Credit Card Debt Rising

15/08/2014

As of May this year, New Zealanders had amassed a collective credit card debt of $5.8 billion, up 4.9 percent compared with the previous May.  With the average credit card bill around $3600 and the average interest rate sitting at 17.3 percent, Kiwis are spending a significant portion of their monthly budget making credit card repayments.  In fact, using a minimum repayment rate of just 3 percent a month, it would take the average Kiwi a staggering 14 years to get back in the black.

The Otago region experienced strong growth during the recent school holidays according to Paymark, with 9.4 percent spending growth over two weeks partly due to visitors from Auckland and Wellington.  Spending was also up in the Bay of Plenty and Southland, with an annual increase of 6.7 percent and 11 percent respectively.  The weakest results came from Wellington with 2.7 percent spending growth, Palmerston North with 2.8 percent, and South Canterbury with -0.3 percent.

According to Paymark head of customer relations Mark Spicer, "During the same two weeks of trading when Otago experienced this significant jump, Auckland/Northland and Wellington saw a significant decrease in spending compared to previous years...  While this doesn't explain the entire picture it's safe to assume that many North Islanders ventured south to Queenstown and scenic Otago."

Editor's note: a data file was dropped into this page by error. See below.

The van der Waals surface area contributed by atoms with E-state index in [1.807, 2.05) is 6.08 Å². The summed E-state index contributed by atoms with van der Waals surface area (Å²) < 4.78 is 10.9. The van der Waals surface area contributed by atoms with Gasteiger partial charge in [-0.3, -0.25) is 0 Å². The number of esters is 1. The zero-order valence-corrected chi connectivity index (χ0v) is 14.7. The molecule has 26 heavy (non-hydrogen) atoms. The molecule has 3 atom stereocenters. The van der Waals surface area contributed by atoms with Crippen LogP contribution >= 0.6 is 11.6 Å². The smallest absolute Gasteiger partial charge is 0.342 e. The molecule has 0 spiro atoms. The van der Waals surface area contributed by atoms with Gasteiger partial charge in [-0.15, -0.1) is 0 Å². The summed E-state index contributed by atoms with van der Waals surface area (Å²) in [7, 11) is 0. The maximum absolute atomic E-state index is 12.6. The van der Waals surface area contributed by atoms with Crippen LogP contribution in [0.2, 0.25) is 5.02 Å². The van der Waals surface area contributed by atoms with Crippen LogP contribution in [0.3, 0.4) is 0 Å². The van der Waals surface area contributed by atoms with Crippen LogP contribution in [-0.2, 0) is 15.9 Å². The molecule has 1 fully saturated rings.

According to figures from Paymark, food and liquor stores had the highest annual spending growth at 11.6 percent, followed by cafes and restaurants at 11.2 percent and accommodation providers with a 9.7 percent increase.  Card spending also increased in clothing outlets, footwear stores, appliance outlets, and department stores compared to the year before.

While card spending was up on an annual basis, however, overall spending growth through Paymark has slowed from the 9.2 percent growth recorded in July last year.  In fact, recent figures from Statistics New Zealand show flat credit card spending in July compared to June, with low monthly figures likely to chip away at annual spending growth if the trend continues.

Total credit card spending, including non-retail industries, declined 0.1 percent month-over-month in July following a 0.5 percent rise in June.  Among the sub-categories of retail spending, credit card spending on durables increased by 0.9 percent, spending on consumables rose 0.3 percent, and spending on fuel fell 0.6 percent.  "Spending rose in three retail industries and fell in three during July," said Neil Kelly, business indicators manager at Statistics New Zealand, adding "Durables and consumables had the largest rises, while both vehicle-related industries fell."